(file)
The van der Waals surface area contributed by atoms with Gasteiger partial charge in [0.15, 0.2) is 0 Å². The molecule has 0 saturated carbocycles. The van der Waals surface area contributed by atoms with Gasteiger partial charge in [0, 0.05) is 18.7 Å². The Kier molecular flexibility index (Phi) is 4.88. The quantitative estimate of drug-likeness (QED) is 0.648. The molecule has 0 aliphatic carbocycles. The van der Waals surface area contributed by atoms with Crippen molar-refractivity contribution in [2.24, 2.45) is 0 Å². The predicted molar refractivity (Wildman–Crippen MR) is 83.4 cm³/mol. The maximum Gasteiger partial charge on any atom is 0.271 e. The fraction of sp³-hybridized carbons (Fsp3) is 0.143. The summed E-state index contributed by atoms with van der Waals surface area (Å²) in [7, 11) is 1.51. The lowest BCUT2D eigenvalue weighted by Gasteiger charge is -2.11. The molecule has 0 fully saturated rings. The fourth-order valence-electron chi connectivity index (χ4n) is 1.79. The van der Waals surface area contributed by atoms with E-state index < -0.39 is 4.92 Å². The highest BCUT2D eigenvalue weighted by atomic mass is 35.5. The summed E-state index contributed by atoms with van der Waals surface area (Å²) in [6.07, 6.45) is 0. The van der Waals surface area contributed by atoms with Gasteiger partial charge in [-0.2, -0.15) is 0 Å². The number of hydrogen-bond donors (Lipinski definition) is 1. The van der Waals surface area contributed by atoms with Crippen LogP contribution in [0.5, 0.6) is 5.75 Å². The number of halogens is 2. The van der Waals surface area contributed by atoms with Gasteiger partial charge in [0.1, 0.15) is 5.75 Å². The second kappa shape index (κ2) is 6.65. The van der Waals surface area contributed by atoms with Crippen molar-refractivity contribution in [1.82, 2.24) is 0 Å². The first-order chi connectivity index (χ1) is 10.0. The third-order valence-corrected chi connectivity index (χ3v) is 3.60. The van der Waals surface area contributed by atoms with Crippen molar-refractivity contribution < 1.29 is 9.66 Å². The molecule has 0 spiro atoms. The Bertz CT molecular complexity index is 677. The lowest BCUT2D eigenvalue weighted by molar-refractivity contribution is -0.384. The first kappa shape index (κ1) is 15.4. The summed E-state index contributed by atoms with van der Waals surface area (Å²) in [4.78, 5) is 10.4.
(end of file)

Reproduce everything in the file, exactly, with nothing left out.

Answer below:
The van der Waals surface area contributed by atoms with Gasteiger partial charge in [0.15, 0.2) is 0 Å². The molecule has 0 saturated carbocycles. The van der Waals surface area contributed by atoms with Gasteiger partial charge in [0, 0.05) is 18.7 Å². The Kier molecular flexibility index (Phi) is 4.88. The quantitative estimate of drug-likeness (QED) is 0.648. The molecule has 0 aliphatic carbocycles. The van der Waals surface area contributed by atoms with Crippen molar-refractivity contribution in [2.24, 2.45) is 0 Å². The predicted molar refractivity (Wildman–Crippen MR) is 83.4 cm³/mol. The maximum Gasteiger partial charge on any atom is 0.271 e. The fraction of sp³-hybridized carbons (Fsp3) is 0.143. The summed E-state index contributed by atoms with van der Waals surface area (Å²) in [7, 11) is 1.51. The lowest BCUT2D eigenvalue weighted by Gasteiger charge is -2.11. The molecule has 0 fully saturated rings. The fourth-order valence-electron chi connectivity index (χ4n) is 1.79. The van der Waals surface area contributed by atoms with E-state index < -0.39 is 4.92 Å². The highest BCUT2D eigenvalue weighted by atomic mass is 35.5. The summed E-state index contributed by atoms with van der Waals surface area (Å²) in [6.07, 6.45) is 0. The van der Waals surface area contributed by atoms with Gasteiger partial charge in [-0.2, -0.15) is 0 Å². The number of hydrogen-bond donors (Lipinski definition) is 1. The van der Waals surface area contributed by atoms with Crippen LogP contribution in [0.5, 0.6) is 5.75 Å². The number of halogens is 2. The van der Waals surface area contributed by atoms with Gasteiger partial charge in [0.1, 0.15) is 5.75 Å². The second kappa shape index (κ2) is 6.65. The van der Waals surface area contributed by atoms with Crippen molar-refractivity contribution in [1.82, 2.24) is 0 Å². The first-order chi connectivity index (χ1) is 10.0. The third-order valence-corrected chi connectivity index (χ3v) is 3.60. The van der Waals surface area contributed by atoms with Crippen molar-refractivity contribution < 1.29 is 9.66 Å². The molecule has 0 spiro atoms. The Bertz CT molecular complexity index is 677. The lowest BCUT2D eigenvalue weighted by molar-refractivity contribution is -0.384. The first kappa shape index (κ1) is 15.4. The summed E-state index contributed by atoms with van der Waals surface area (Å²) in [4.78, 5) is 10.4.